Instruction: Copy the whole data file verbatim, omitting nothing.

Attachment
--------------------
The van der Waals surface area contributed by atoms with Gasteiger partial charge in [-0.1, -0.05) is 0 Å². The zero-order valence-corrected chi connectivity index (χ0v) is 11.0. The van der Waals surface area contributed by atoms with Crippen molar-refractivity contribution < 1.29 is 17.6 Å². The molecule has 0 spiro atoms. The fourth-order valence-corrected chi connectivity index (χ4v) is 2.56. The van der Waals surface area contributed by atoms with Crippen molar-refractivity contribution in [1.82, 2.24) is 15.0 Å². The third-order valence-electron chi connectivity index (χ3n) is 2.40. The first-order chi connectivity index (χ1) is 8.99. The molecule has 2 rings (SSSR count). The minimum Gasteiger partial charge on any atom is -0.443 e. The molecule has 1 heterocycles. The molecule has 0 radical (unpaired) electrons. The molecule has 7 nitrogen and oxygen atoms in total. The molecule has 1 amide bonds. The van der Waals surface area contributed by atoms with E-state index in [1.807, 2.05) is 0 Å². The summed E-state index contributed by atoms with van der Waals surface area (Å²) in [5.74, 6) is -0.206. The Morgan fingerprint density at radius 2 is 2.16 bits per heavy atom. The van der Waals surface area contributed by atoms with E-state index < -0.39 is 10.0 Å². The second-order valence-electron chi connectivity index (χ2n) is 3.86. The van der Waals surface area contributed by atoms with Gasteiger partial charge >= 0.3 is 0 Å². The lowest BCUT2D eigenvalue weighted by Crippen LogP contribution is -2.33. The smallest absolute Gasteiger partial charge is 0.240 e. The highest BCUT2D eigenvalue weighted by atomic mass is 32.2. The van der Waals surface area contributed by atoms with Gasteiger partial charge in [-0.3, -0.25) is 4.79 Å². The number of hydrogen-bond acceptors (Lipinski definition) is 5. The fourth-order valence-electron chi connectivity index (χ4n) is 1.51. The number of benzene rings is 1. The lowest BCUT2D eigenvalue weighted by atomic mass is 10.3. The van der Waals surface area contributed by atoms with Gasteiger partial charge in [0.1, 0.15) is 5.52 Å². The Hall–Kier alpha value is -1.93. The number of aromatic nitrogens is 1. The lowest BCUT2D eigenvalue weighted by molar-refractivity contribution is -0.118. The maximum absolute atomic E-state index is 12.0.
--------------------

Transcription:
The van der Waals surface area contributed by atoms with Gasteiger partial charge in [-0.1, -0.05) is 0 Å². The zero-order valence-corrected chi connectivity index (χ0v) is 11.0. The van der Waals surface area contributed by atoms with Crippen molar-refractivity contribution < 1.29 is 17.6 Å². The molecule has 0 spiro atoms. The fourth-order valence-corrected chi connectivity index (χ4v) is 2.56. The van der Waals surface area contributed by atoms with Crippen molar-refractivity contribution in [1.82, 2.24) is 15.0 Å². The third-order valence-electron chi connectivity index (χ3n) is 2.40. The first-order chi connectivity index (χ1) is 8.99. The molecule has 2 rings (SSSR count). The minimum Gasteiger partial charge on any atom is -0.443 e. The molecule has 1 heterocycles. The molecule has 0 radical (unpaired) electrons. The molecule has 7 nitrogen and oxygen atoms in total. The molecule has 1 amide bonds. The van der Waals surface area contributed by atoms with E-state index in [1.807, 2.05) is 0 Å². The summed E-state index contributed by atoms with van der Waals surface area (Å²) in [5.74, 6) is -0.206. The Morgan fingerprint density at radius 2 is 2.16 bits per heavy atom. The van der Waals surface area contributed by atoms with E-state index < -0.39 is 10.0 Å². The second-order valence-electron chi connectivity index (χ2n) is 3.86. The van der Waals surface area contributed by atoms with Gasteiger partial charge >= 0.3 is 0 Å². The lowest BCUT2D eigenvalue weighted by Crippen LogP contribution is -2.33. The smallest absolute Gasteiger partial charge is 0.240 e. The highest BCUT2D eigenvalue weighted by atomic mass is 32.2. The van der Waals surface area contributed by atoms with Gasteiger partial charge in [-0.3, -0.25) is 4.79 Å². The number of hydrogen-bond acceptors (Lipinski definition) is 5. The fourth-order valence-electron chi connectivity index (χ4n) is 1.51. The number of benzene rings is 1. The lowest BCUT2D eigenvalue weighted by atomic mass is 10.3. The van der Waals surface area contributed by atoms with Gasteiger partial charge in [0.1, 0.15) is 5.52 Å². The Hall–Kier alpha value is -1.93. The number of aromatic nitrogens is 1. The lowest BCUT2D eigenvalue weighted by molar-refractivity contribution is -0.118. The maximum absolute atomic E-state index is 12.0.